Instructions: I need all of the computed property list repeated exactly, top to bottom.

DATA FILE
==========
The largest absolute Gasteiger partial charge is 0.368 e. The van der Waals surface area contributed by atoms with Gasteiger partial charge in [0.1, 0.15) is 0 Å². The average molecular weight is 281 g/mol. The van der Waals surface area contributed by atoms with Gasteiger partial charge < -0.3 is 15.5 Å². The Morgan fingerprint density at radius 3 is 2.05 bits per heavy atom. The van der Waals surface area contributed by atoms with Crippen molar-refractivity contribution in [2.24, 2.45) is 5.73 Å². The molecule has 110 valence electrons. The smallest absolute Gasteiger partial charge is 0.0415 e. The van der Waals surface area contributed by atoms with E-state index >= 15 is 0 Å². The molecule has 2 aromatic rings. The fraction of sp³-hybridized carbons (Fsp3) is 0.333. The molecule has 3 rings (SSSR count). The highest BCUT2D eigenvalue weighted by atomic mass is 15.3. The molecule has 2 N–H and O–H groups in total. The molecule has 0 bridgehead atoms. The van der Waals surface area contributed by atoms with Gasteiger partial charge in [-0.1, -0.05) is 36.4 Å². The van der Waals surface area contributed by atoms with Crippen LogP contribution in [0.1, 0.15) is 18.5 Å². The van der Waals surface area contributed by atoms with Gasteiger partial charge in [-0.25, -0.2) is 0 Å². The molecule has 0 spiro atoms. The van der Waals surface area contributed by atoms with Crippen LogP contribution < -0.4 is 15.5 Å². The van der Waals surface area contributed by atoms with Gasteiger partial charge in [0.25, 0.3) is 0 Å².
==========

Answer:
The largest absolute Gasteiger partial charge is 0.368 e. The van der Waals surface area contributed by atoms with Gasteiger partial charge in [0.1, 0.15) is 0 Å². The average molecular weight is 281 g/mol. The van der Waals surface area contributed by atoms with Gasteiger partial charge < -0.3 is 15.5 Å². The Morgan fingerprint density at radius 3 is 2.05 bits per heavy atom. The van der Waals surface area contributed by atoms with Crippen molar-refractivity contribution in [2.24, 2.45) is 5.73 Å². The molecule has 110 valence electrons. The smallest absolute Gasteiger partial charge is 0.0415 e. The van der Waals surface area contributed by atoms with E-state index >= 15 is 0 Å². The molecule has 2 aromatic rings. The fraction of sp³-hybridized carbons (Fsp3) is 0.333. The molecule has 3 rings (SSSR count). The highest BCUT2D eigenvalue weighted by atomic mass is 15.3. The molecule has 2 N–H and O–H groups in total. The molecule has 0 bridgehead atoms. The van der Waals surface area contributed by atoms with Gasteiger partial charge in [-0.1, -0.05) is 36.4 Å². The van der Waals surface area contributed by atoms with Crippen LogP contribution in [0.1, 0.15) is 18.5 Å². The van der Waals surface area contributed by atoms with Gasteiger partial charge in [-0.25, -0.2) is 0 Å². The molecule has 0 spiro atoms. The van der Waals surface area contributed by atoms with Crippen LogP contribution < -0.4 is 15.5 Å². The van der Waals surface area contributed by atoms with Gasteiger partial charge in [0.25, 0.3) is 0 Å².